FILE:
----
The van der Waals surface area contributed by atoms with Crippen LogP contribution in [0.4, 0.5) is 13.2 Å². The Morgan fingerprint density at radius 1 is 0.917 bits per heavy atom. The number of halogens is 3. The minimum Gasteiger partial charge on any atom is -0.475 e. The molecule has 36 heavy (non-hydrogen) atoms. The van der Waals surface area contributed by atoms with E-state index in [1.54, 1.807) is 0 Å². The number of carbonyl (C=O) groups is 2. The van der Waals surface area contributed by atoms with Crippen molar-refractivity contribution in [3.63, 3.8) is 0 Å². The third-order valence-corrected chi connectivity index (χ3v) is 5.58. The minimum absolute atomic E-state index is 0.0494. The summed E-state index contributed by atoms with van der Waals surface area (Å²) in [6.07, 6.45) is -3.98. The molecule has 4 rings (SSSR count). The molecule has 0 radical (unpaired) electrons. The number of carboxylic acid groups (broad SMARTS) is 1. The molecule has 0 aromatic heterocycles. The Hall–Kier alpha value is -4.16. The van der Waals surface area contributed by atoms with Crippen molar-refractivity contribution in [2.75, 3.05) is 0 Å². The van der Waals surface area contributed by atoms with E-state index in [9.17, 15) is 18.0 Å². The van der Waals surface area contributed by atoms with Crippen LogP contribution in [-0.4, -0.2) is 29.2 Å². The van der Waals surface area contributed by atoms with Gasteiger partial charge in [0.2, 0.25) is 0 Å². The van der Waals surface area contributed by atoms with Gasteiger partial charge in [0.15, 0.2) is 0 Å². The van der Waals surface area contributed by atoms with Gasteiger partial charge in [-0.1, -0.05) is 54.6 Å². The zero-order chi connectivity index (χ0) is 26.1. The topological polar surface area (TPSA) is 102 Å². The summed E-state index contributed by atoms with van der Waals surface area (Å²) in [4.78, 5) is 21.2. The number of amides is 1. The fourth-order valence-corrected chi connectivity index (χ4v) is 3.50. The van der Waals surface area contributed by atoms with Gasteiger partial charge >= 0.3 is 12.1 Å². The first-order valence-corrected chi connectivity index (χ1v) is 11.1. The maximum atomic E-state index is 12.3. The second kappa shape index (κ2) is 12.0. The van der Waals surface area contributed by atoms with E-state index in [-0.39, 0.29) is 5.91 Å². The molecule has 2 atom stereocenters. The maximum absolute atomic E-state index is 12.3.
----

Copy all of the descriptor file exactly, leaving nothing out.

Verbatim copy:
The van der Waals surface area contributed by atoms with Crippen LogP contribution in [0.4, 0.5) is 13.2 Å². The Morgan fingerprint density at radius 1 is 0.917 bits per heavy atom. The number of halogens is 3. The minimum Gasteiger partial charge on any atom is -0.475 e. The molecule has 36 heavy (non-hydrogen) atoms. The van der Waals surface area contributed by atoms with E-state index in [1.54, 1.807) is 0 Å². The number of carbonyl (C=O) groups is 2. The van der Waals surface area contributed by atoms with Crippen molar-refractivity contribution in [3.63, 3.8) is 0 Å². The third-order valence-corrected chi connectivity index (χ3v) is 5.58. The minimum absolute atomic E-state index is 0.0494. The summed E-state index contributed by atoms with van der Waals surface area (Å²) in [6.07, 6.45) is -3.98. The molecule has 4 rings (SSSR count). The molecule has 0 radical (unpaired) electrons. The number of carboxylic acid groups (broad SMARTS) is 1. The molecule has 0 aromatic heterocycles. The Hall–Kier alpha value is -4.16. The van der Waals surface area contributed by atoms with Crippen molar-refractivity contribution in [2.75, 3.05) is 0 Å². The van der Waals surface area contributed by atoms with E-state index in [9.17, 15) is 18.0 Å². The van der Waals surface area contributed by atoms with Crippen LogP contribution in [-0.4, -0.2) is 29.2 Å². The van der Waals surface area contributed by atoms with Gasteiger partial charge in [0.2, 0.25) is 0 Å². The van der Waals surface area contributed by atoms with Gasteiger partial charge in [0.15, 0.2) is 0 Å². The van der Waals surface area contributed by atoms with Gasteiger partial charge in [-0.1, -0.05) is 54.6 Å². The zero-order chi connectivity index (χ0) is 26.1. The topological polar surface area (TPSA) is 102 Å². The summed E-state index contributed by atoms with van der Waals surface area (Å²) in [4.78, 5) is 21.2. The number of amides is 1. The fourth-order valence-corrected chi connectivity index (χ4v) is 3.50. The van der Waals surface area contributed by atoms with Gasteiger partial charge >= 0.3 is 12.1 Å². The first-order valence-corrected chi connectivity index (χ1v) is 11.1. The maximum atomic E-state index is 12.3. The second kappa shape index (κ2) is 12.0. The van der Waals surface area contributed by atoms with E-state index in [-0.39, 0.29) is 5.91 Å². The molecule has 2 atom stereocenters. The maximum absolute atomic E-state index is 12.3.